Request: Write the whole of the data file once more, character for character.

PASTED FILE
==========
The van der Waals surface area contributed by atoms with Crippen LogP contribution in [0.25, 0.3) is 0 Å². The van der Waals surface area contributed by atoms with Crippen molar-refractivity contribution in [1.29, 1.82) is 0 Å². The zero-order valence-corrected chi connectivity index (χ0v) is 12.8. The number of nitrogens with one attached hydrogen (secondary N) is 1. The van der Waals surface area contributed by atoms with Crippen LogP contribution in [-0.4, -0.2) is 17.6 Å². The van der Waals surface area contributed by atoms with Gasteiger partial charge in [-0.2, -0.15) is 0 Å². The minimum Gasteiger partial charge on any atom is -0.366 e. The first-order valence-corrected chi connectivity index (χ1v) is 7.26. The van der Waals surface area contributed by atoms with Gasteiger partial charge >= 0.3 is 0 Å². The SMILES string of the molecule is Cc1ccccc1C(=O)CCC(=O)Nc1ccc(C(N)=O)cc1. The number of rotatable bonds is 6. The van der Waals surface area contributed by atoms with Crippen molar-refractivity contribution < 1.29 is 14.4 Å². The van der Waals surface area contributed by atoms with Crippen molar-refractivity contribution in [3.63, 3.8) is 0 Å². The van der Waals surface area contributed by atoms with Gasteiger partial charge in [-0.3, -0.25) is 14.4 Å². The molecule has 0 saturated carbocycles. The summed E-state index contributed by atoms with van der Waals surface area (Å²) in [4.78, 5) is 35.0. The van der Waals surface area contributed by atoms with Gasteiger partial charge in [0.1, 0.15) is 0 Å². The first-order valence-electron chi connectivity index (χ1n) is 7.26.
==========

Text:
The van der Waals surface area contributed by atoms with Crippen LogP contribution in [0.25, 0.3) is 0 Å². The van der Waals surface area contributed by atoms with Crippen molar-refractivity contribution in [1.29, 1.82) is 0 Å². The zero-order valence-corrected chi connectivity index (χ0v) is 12.8. The number of nitrogens with one attached hydrogen (secondary N) is 1. The van der Waals surface area contributed by atoms with Crippen LogP contribution in [-0.4, -0.2) is 17.6 Å². The van der Waals surface area contributed by atoms with Gasteiger partial charge in [-0.2, -0.15) is 0 Å². The minimum Gasteiger partial charge on any atom is -0.366 e. The first-order valence-corrected chi connectivity index (χ1v) is 7.26. The van der Waals surface area contributed by atoms with Gasteiger partial charge >= 0.3 is 0 Å². The SMILES string of the molecule is Cc1ccccc1C(=O)CCC(=O)Nc1ccc(C(N)=O)cc1. The number of rotatable bonds is 6. The van der Waals surface area contributed by atoms with Crippen molar-refractivity contribution < 1.29 is 14.4 Å². The van der Waals surface area contributed by atoms with Crippen molar-refractivity contribution in [3.63, 3.8) is 0 Å². The van der Waals surface area contributed by atoms with Gasteiger partial charge in [-0.3, -0.25) is 14.4 Å². The molecule has 0 saturated carbocycles. The summed E-state index contributed by atoms with van der Waals surface area (Å²) in [4.78, 5) is 35.0. The van der Waals surface area contributed by atoms with Gasteiger partial charge in [0.1, 0.15) is 0 Å². The first-order valence-electron chi connectivity index (χ1n) is 7.26.